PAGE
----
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Reactive Vasodilation Predicts Mortality in Primary Systemic Light-Chain Amyloidosis

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Kimon Stamatelopoulos, Georgios Georgiopoulos, Fani Athanasouli, Panagiota Efstathia Nikolaou, Marita Lykka, Maria Roussou, Maria Gavriatopoulou, Aggeliki Laina, Georgia Trakada, Marietta Charakida, Dimitris Delialis, Ioannis Petropoulos, Constantinos Pamboukas, Efstathios Manios, Marina Karakitsou, Christos Papamichael, Aikaterini Gatsiou, Irene Lambrinoudaki, Evangelos Terpos, Konstantinos Stellos & 3 more Ioanna Andreadou, Meletios A. Dimopoulos, Efstathios Kastritis

Original languageEnglish
Pages (from-to)744-758
Number of pages15
JournalCirculation Research
Issue number8
Publication statusPublished - 27 Sep 2019

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    • King's College London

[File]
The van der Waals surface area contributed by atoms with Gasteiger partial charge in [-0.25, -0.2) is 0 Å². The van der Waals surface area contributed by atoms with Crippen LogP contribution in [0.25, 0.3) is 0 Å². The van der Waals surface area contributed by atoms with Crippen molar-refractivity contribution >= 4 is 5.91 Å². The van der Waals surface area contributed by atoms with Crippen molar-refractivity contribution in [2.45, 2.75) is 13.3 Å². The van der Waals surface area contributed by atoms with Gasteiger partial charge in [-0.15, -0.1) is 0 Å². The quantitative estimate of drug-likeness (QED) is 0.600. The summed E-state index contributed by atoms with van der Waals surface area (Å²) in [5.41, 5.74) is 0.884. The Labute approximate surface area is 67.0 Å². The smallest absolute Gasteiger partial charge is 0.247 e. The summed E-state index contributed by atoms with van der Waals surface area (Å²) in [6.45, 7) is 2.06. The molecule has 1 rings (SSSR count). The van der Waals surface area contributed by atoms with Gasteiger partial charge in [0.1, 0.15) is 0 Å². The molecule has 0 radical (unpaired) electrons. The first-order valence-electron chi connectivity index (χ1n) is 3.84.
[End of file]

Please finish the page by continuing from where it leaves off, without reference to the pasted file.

Rationale: Cardiac involvement and hypotension dominate the prognosis of light-chain amyloidosis (AL). Evidence suggests that there is also peripheral vascular involvement in AL but its prognostic significance is unknown. Objective: To evaluate vascular dysfunction in patients with AL as a potential future area of intervention, we assessed the prognostic utility of flow-mediated dilatation (FMD), a marker of vascular reactivity, which is augmented under conditions of hypotension and autonomic dysfunction. Methods and Results: We prospectively evaluated 115 newly diagnosed untreated AL patients in whom FMD was measured. FMD in AL patients was significantly higher than age-, sex- and risk factors-matched controls (4.0% versus 2.32%; P=0.006) and comparable with control groups at lower cardiovascular risk (P>0.1). Amyloidosis patients presented increased plasma and exhaled markers of the NO pathway while their FMD significantly correlated with augmented sustained vasodilatation after sympathetic stimulation. Increased FMD (≥4.5%) was associated with early mortality (hazard ratio, 4.36; 95% CI, 1.41-13.5; P=0.010) and worse survival (hazard ratio, 2.11; 95% CI, 1.17-3.82; P=0.013), even after adjustment for Mayo stage, nerve involvement and low systolic blood pressure. This finding was confirmed in a temporal validation AL cohort (n=55; hazard ratio, 4.2; 95% CI, 1.45-12.3; P=0.008). FMD provided significant reclassification value over the best prognostic model (continuous Net Reclassification Index, 0.61; P=0.001). Finally, better hematologic response was associated with lower posttreatment FMD. Conclusions: FMD is relatively increased in AL and independently associated with inferior survival with substantial reclassification value. Reactive vasodilation merits further investigation as a novel risk biomarker in AL.Visual Overview: An online visual overview is available for this article.

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